But it was during the COVID-19 pandemic that a former colleague of hers, Hassan Sawaf, started aixplain, one of the companies funded by Transform VC, co-founded by Raed Masri. Chakaki reached out to see if aixplain was the type of venture that could connect her twin passions of technology and social impact.
“Raed was very open to looking at how the two can intersect,” Chakaki says, “and how we can not only nurture billionaires that can be mindful about the concerns of others but incorporate environmental and social concerns into their business plan and bottom line.”
To Chakaki’s delight, this has been a milestone year for Transform VC. In addition to her own company, aixplain, Transform VC has six companies in its portfolio that have now hit the unicorn mark—a startup with a valuation that exceeds $1 billion—three of which are Middle Eastern. Additionally, two companies—though not unicorns yet—founded by women were part of Transform VC’s most recent cohort of funded companies in 2022.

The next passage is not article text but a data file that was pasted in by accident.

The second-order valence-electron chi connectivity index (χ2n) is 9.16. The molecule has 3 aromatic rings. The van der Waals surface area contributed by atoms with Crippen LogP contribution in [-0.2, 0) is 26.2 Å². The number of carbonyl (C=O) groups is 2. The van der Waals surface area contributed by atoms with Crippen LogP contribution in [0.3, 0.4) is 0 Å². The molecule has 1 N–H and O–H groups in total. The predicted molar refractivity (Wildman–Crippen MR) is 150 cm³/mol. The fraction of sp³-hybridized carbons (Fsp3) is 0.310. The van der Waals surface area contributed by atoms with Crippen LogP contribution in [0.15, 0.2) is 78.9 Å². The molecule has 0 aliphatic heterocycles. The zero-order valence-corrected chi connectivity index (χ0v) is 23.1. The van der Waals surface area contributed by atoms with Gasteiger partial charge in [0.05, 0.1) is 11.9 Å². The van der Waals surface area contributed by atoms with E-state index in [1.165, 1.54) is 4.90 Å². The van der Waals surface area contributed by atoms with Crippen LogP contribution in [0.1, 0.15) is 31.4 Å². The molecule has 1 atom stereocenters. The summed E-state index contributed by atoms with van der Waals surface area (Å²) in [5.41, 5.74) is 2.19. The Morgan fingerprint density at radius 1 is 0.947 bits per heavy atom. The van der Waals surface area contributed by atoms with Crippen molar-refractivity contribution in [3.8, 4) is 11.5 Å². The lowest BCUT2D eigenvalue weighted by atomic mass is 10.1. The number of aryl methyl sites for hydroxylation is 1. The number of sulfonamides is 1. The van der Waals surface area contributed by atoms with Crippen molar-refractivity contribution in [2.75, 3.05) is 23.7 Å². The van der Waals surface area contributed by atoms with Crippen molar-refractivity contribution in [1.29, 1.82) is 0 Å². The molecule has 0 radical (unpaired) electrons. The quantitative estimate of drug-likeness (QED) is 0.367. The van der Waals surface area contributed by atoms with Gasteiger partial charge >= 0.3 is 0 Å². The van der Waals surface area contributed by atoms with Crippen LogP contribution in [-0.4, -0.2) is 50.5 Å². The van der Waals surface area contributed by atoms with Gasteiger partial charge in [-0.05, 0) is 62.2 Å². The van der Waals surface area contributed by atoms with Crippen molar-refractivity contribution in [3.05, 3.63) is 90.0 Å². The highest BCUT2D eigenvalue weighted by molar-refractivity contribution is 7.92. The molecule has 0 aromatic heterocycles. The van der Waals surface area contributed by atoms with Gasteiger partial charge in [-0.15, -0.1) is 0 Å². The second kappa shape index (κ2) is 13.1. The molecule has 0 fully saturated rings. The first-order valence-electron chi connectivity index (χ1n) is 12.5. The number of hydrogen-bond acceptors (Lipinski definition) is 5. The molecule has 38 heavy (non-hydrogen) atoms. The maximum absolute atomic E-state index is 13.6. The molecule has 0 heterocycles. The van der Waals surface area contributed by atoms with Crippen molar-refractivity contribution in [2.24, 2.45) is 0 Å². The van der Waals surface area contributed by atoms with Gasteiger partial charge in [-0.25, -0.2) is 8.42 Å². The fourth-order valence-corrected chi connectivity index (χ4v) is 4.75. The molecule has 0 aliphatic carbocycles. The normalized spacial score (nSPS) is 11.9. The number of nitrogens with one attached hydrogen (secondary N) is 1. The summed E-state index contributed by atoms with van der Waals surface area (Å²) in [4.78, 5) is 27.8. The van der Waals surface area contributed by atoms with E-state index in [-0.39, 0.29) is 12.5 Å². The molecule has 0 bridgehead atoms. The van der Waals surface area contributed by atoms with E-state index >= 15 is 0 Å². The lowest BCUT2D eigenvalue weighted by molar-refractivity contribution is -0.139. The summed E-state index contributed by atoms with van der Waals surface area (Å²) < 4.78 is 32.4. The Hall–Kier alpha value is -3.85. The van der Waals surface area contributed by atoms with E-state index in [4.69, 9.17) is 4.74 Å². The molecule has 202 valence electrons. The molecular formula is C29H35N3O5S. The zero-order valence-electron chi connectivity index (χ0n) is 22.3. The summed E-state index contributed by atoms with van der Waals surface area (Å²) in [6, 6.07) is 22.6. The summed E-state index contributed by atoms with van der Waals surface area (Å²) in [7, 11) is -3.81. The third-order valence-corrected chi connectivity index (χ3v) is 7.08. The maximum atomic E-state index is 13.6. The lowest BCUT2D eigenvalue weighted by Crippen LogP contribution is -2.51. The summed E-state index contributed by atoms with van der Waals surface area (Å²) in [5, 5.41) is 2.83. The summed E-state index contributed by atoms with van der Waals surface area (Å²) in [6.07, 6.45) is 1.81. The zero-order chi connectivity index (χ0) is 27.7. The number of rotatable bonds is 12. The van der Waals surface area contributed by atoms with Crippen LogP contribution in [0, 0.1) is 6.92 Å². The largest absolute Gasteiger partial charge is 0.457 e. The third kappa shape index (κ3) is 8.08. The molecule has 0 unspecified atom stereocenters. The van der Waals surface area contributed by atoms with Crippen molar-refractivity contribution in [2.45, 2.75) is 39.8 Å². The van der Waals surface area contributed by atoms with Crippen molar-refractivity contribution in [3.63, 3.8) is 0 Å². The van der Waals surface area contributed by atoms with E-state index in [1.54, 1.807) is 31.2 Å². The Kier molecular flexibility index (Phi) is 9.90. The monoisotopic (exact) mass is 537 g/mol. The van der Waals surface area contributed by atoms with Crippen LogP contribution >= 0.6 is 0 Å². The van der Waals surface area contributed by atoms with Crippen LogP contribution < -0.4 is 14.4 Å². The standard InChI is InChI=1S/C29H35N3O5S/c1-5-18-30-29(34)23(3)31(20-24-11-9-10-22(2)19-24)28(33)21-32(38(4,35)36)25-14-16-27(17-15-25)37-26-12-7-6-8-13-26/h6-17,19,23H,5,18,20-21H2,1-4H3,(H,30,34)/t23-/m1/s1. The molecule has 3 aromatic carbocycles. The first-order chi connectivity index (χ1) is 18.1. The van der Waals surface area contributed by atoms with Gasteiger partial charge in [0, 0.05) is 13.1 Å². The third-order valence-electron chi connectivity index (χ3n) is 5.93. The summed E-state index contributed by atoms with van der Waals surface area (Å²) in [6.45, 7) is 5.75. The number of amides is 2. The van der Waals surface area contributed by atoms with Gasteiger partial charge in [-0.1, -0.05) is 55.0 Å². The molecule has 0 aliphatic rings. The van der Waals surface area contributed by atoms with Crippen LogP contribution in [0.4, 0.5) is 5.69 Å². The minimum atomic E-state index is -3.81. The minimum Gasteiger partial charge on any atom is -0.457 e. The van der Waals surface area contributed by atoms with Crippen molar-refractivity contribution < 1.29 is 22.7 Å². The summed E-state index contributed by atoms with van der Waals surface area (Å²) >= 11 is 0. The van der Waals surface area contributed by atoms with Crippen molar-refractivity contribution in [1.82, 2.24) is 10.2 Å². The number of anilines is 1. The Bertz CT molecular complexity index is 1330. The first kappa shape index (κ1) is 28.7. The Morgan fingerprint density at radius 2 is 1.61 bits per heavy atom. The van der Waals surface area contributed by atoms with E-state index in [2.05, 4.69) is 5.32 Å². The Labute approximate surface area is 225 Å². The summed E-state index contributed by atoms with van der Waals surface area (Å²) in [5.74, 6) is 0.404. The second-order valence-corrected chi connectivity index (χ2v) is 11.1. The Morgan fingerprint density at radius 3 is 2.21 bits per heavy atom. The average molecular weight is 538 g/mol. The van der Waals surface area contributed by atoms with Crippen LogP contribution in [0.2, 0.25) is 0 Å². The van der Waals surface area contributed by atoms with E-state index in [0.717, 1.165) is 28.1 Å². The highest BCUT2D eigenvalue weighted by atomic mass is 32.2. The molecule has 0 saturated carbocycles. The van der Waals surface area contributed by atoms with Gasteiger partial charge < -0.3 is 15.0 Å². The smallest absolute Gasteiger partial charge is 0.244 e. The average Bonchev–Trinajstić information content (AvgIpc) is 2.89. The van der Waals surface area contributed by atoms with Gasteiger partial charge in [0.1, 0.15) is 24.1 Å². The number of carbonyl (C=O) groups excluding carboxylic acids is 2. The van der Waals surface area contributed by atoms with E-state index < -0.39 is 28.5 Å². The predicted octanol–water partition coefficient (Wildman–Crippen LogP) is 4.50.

“Transform VC is obviously part of the DNA of Silicon Valley,” Chakaki said, “but we feel that we are in a very privileged place—so let’s extend that privilege to people that are underdogs or dismissed by others.”
Chakaki is thrilled that she has found a way to help companies mind the triple bottom line of profit, people and planet at this stage in her career. At the same time, she is able to nourish her own triple bottom line of social impact, tech investing and—perhaps most important to her—education, through her nonprofit edSeed.
“With an education, these refugees gain financial independence and support themselves and their communities,” she says.